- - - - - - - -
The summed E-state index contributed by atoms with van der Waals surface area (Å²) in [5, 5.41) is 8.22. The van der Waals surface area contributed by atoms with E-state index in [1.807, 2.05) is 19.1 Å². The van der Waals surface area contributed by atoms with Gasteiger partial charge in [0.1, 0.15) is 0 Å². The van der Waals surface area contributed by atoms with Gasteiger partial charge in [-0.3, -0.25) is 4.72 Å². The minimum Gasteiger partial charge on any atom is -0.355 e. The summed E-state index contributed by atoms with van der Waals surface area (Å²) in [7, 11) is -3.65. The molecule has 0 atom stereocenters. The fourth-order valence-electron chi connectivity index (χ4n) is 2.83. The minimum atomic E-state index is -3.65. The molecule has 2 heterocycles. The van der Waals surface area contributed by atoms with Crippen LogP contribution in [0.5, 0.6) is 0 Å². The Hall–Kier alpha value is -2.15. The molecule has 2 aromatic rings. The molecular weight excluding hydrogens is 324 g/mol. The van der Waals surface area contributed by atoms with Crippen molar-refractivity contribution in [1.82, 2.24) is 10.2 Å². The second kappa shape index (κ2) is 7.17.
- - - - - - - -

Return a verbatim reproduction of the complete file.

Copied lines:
The summed E-state index contributed by atoms with van der Waals surface area (Å²) in [5, 5.41) is 8.22. The van der Waals surface area contributed by atoms with E-state index in [1.807, 2.05) is 19.1 Å². The van der Waals surface area contributed by atoms with Gasteiger partial charge in [0.1, 0.15) is 0 Å². The van der Waals surface area contributed by atoms with Gasteiger partial charge in [-0.3, -0.25) is 4.72 Å². The minimum Gasteiger partial charge on any atom is -0.355 e. The summed E-state index contributed by atoms with van der Waals surface area (Å²) in [7, 11) is -3.65. The molecule has 0 atom stereocenters. The fourth-order valence-electron chi connectivity index (χ4n) is 2.83. The minimum atomic E-state index is -3.65. The molecule has 2 heterocycles. The van der Waals surface area contributed by atoms with Crippen LogP contribution in [0.5, 0.6) is 0 Å². The Hall–Kier alpha value is -2.15. The molecule has 2 aromatic rings. The molecular weight excluding hydrogens is 324 g/mol. The van der Waals surface area contributed by atoms with Crippen molar-refractivity contribution in [1.82, 2.24) is 10.2 Å². The second kappa shape index (κ2) is 7.17.